The Islamic and Western social contracts

January 5, 2010
Proffessor Fathi El-Shihibi

For a long period of time I was searching for the right answer to explain the ongoing contention between Islam and the West regarding most aspects of life from the attitudes towards faith, to the views governing rationalism, to the definition of democracy and human rights.

I needed an answer that transcends all other answers which I consider either incomplete or lacking in one area or another.

An answer such as Islam's emphasis on certainty as opposed to the Western creative doubt being the corner stone of Hobbs' utilitarianism but most importantly the age of the enlightenment, actually stands out as being the closest to a genuine and plausible explanation.

What finally enabled me to find what I believe is the genuine answer was my being acquainted with the Arabic/Islamic as well as Western cultures due to years of schooling, firsthand observations and research.

I was reading about the Western social contracts according to Thomas Hobbs, John Lock, David Hume and Jan Jack Rousseau among others when it occurs to me that central figures in Islam beginning with the prophet Muhammad and his immediate successors or caliphs have in one way or another articulated and outlined a social contract for the Muslims that guide all aspects of their lives.

The Islamic contract I intend to briefly outline is not limited to the marriage contract but is inclusive of the fundamental and innate ethical and practical source of the Islamic morality.

To actually learn the main tenets of the Islamic social contract one needs only read Prophet Muhammad's farewell sermon on the mount to the Muslims before his death in the year 632 AD.

However, since the main thesis of this article is to briefly compare the Islamic and Western social contract and consequently arrive at the main source of contention between the two entities we will start by defining the fundamental tenants of the two contracts.

The first is the innate nature of human beings. While Thomas Hobbs concludes that humans are innately selfish therefore free will has to be placed in check by implementing laws that sets boundaries and maintain peace between citizens of the state, in the Islamic contract humans are innately unselfish but can become selfish not by fault or design but due to outside circumstances that trigger impulses such as need or greed.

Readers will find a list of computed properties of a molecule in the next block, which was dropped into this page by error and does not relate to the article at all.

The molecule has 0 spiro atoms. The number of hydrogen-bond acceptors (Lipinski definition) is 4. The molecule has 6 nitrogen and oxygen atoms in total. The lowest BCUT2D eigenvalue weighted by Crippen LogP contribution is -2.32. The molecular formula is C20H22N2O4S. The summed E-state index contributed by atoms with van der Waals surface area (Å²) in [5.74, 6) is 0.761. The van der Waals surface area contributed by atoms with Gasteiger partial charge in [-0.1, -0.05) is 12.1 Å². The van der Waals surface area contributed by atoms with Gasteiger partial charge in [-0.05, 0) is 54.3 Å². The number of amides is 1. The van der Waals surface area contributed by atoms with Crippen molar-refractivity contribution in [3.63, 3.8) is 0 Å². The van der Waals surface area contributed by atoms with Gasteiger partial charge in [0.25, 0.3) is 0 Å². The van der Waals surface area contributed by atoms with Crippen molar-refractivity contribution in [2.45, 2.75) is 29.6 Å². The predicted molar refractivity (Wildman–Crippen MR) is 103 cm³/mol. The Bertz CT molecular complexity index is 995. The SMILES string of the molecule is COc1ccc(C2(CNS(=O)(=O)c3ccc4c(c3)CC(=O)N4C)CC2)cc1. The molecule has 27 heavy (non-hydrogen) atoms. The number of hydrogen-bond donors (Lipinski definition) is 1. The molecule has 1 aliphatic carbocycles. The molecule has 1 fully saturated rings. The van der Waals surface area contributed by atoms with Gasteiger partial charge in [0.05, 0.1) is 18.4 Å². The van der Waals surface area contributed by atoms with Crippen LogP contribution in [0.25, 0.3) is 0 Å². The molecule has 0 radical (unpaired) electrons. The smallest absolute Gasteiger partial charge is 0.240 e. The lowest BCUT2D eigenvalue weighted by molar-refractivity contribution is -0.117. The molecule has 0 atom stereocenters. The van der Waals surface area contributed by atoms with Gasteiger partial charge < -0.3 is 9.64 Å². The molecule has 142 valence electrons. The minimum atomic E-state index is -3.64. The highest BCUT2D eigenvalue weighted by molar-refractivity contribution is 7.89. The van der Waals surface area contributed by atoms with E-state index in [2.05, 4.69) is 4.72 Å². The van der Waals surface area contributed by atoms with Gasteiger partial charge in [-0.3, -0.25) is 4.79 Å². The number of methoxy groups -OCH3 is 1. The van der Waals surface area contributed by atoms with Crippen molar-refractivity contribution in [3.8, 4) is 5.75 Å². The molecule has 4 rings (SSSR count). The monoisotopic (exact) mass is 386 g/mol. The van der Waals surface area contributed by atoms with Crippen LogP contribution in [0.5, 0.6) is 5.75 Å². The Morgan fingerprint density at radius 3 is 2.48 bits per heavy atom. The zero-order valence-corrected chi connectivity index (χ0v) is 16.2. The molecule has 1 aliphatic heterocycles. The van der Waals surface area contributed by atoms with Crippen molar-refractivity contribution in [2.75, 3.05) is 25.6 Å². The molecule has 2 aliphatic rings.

According to the Quran man is born in a natural state of submission and true repentance can return one to a sinless state as in the Christian dogma.

Selfishness in Hobbs' views can also be seen as a manifestation of the original sin which does not exist in the Quranic version of the story of creation and the fall.

The second concerns power and authority. Whereas Hobbs see power and authority as reciprocal between the central authority hence the state that enforces laws and the people who invest the state with that power, the Islamic social contract and being derived from the Quran, maintains that power first and foremost belongs to God.

God, being the ultimate authority, delegates some of that authority to the leadership that delegates it to the people through divine laws. Muslims in turn surrender their power and destiny to God being both all powerful and eternal through their Islamic rituals including the confession of faith, the daily prayers, fasting during the month of Ramadan, giving unselfishly to the poor and the needy and the pilgrimage to the Abrahamic shrine in Mecca.

In essence while Hobbs' social contract is a two way relationship between people and authority, the Islamic social contract sees authority as being central thus maintaining a circular motion that begins and ends with God being the ultimate authority.

The last aspect of this comparison relates to the purposes and priorities of human existence. This is actually an extension to the contracts' definition of human nature in addition to human destiny.

On the one hand Hobbs maintains that humans are free to fulfill their needs, be those materialistic, emotional or physical while abiding by certain moral and ethical codes not necessarily of divine origins. The Islamic contract, on the other hand, ascertains that it is selfish to focus on the material fulfillment at the expense of the spiritual one.

Also to be a good Muslim and a model citizen is to maintain a balance between the two dimensions of one's existence hence this life and the life to come ensuring in the process material and spiritual gains. A Muslim's contract is with God not the political authority.

Hobbs social contract acknowledges the existence of confirmed and hypothetical certainties. These being human existence in the natural world and the existence of the universe and both are propelled by mechanics hence action and reactions. The Islamic contract confirms two certainties meaning earthly and divine existences.

The former existence can be proven by the Quran and the natural world and the latter by the testament of the Quran. Once these three basic dimensions of the two social contracts are established and understood everything else eventually falls into place just like pieces of a jigsaw puzzle.

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